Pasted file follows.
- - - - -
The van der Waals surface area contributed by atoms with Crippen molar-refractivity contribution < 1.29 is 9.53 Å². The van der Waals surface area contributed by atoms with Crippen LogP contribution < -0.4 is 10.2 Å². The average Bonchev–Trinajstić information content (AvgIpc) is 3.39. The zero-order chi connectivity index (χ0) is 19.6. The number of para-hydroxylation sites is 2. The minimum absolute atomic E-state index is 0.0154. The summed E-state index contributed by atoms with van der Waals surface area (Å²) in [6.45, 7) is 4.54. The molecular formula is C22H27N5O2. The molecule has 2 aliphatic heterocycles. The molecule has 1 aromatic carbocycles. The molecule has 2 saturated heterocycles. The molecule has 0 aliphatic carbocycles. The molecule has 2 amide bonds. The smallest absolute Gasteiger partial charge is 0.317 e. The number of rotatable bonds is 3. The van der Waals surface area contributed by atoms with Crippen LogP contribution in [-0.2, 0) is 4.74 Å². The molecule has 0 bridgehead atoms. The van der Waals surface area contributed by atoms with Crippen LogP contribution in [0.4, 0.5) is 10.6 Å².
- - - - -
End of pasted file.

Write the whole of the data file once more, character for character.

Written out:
The van der Waals surface area contributed by atoms with Crippen molar-refractivity contribution < 1.29 is 9.53 Å². The van der Waals surface area contributed by atoms with Crippen LogP contribution < -0.4 is 10.2 Å². The average Bonchev–Trinajstić information content (AvgIpc) is 3.39. The zero-order chi connectivity index (χ0) is 19.6. The number of para-hydroxylation sites is 2. The minimum absolute atomic E-state index is 0.0154. The summed E-state index contributed by atoms with van der Waals surface area (Å²) in [6.45, 7) is 4.54. The molecular formula is C22H27N5O2. The molecule has 2 aliphatic heterocycles. The molecule has 1 aromatic carbocycles. The molecule has 2 saturated heterocycles. The molecule has 0 aliphatic carbocycles. The molecule has 2 amide bonds. The smallest absolute Gasteiger partial charge is 0.317 e. The number of rotatable bonds is 3. The van der Waals surface area contributed by atoms with Crippen LogP contribution in [-0.2, 0) is 4.74 Å². The molecule has 0 bridgehead atoms. The van der Waals surface area contributed by atoms with Crippen LogP contribution in [0.4, 0.5) is 10.6 Å².